“No one who cooks, cooks alone,” writes Laurie Colwin, and there are times when my tiny kitchen can become quite crowded, especially when I’m baking. It’s then that I’m joined by the ghosts of my father and my paternal grandmother, Bessie, who, in addition to her claim that she was once a great beauty, was also an expert baker, having been an apprentice to a master in her native Poland before immigrating to this country as a young woman.
My father often reminisced about his mother’s cooking. No one made blintzes as pillowy. She rolled strudel dough on the kitchen floor until it was so thin you could read the newspaper through it. During the Great Depression she could stretch the humblest of ingredients—offal and cheap cuts of meat—into a gourmet feast to feed her family of seven.
Yet Bessie was not a doting grandmother, happily bustling about her kitchen, something delectable always going into or coming out of the oven. By the time I got to know her, she was bitter and tired, her mouth frozen in a frown, parsimonious with affection. Worst of all, she refused to share her recipes. “They go with me to my grave,” she said, when I begged for her secrets while sneaking bits of challah dough. With a slap on my knuckles, she changed the subject by grabbing my ponytail and dragging me to the sink to wash my face with milk. “This is the secret of my great beauty,” she said, a rather alarming assertion coming from a woman who may once have been a looker but certainly was no longer.
Is there a daughter alive who doesn’t crave her father’s approval, no matter if he’s a scoundrel or a saint? Sometimes I think my pleasure in cooking and my insistence on perfecting the foods of my father’s youth derive from this primitive need, though my dad is long dead. And while my taste memory tells me I’ve duplicated certain of Bessie’s specialties successfully, I will never know if I’ve succeeded with the poppy-seed cookies my father yearned for most of all. They slipped off of Bessie’s baking play-list before I had the chance to try them.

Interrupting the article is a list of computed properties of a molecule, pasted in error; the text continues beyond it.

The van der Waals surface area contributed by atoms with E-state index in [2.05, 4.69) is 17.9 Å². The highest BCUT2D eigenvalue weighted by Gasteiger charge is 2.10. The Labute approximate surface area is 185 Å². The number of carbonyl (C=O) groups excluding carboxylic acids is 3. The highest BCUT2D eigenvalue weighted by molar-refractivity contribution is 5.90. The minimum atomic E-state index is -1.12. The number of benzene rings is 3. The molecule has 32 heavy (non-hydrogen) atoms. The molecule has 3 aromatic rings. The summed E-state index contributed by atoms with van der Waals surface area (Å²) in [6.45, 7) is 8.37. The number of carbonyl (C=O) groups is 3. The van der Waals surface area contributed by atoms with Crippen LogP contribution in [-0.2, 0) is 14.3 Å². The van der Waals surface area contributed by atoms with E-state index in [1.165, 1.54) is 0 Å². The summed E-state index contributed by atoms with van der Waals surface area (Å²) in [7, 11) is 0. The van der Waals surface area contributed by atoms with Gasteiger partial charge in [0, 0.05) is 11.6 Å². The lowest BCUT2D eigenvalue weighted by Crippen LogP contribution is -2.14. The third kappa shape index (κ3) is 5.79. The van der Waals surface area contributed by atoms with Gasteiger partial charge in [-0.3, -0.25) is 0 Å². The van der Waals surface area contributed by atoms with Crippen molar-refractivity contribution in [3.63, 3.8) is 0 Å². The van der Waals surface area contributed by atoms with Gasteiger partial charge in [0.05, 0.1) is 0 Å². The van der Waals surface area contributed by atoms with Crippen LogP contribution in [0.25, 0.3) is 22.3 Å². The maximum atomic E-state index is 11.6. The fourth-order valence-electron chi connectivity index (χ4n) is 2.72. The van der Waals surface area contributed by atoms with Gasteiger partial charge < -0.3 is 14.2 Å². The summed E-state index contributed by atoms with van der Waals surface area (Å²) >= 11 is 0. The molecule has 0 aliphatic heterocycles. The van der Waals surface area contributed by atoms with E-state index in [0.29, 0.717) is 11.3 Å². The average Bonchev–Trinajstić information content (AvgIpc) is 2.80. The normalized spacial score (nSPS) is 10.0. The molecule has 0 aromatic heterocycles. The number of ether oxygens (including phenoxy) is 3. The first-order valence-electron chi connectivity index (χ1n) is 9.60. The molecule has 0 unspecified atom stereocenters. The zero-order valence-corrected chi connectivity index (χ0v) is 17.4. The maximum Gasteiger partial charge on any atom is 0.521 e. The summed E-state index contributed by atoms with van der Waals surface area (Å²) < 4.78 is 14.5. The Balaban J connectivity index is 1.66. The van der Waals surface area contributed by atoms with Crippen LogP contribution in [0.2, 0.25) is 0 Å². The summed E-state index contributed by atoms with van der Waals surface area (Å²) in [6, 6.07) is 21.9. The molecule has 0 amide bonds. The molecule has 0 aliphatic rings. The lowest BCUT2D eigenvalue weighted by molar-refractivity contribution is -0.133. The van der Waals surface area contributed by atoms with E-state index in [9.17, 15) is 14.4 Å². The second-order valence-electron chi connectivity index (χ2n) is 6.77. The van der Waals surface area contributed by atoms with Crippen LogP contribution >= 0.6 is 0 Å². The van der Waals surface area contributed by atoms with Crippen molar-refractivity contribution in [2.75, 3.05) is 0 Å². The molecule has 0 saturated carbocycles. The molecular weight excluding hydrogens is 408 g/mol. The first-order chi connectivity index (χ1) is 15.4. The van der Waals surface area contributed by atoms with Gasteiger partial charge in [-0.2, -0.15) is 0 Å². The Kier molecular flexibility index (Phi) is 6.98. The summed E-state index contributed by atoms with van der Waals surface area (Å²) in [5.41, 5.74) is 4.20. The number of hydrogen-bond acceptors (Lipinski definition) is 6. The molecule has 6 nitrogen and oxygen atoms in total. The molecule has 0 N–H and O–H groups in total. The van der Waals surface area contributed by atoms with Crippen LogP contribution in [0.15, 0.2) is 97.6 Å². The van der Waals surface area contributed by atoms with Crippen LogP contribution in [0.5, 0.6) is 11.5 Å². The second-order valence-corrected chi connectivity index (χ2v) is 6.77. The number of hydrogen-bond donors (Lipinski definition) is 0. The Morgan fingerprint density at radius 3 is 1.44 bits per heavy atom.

Mohn kichlach, poppy-seed cookies, originated with Eastern European Jews. These cookies were traditionally baked for boys heading off to war because they remained fresh for weeks. According to my father, they were small and hard, not too sweet, and utterly addictive. My father last had them when he and my mother embarked from their home in the Bronx on a cross-country drive shortly after they married in 1948. Bessie, who lived nearby, packed a shoebox full of them, with instructions for my parents to deliver the box to a relative in California.
The cookies didn’t make it out of Pennsylvania.
Over the years I accumulated several recipes for mohn kichlach, from Jewish-organization and other cookbooks, but I resisted making them because my father was no longer around to give a thumbs up. Then last summer, in anticipation of a roughly five-hour drive with my husband from New York City to the Finger Lakes region of Western New York, I decided to experiment. Some of the recipes I tried were for drop cookies, others for rolled. One included chopped onions, for a kind of cracker-bialy hybrid. I rejected one recipe that called for an alarming one cup of oil; the cookies slid around the baking sheet and were so flabby and unappealing that I slid them right into the garbage. I finally settled on a rolled version with more poppy seeds and less sugar than most. For some reason—a message from beyond?—I imagined these were close to my grandmother’s.
While I can’t know for sure if I succeeded, I do know this: My cookies didn’t survive New Jersey.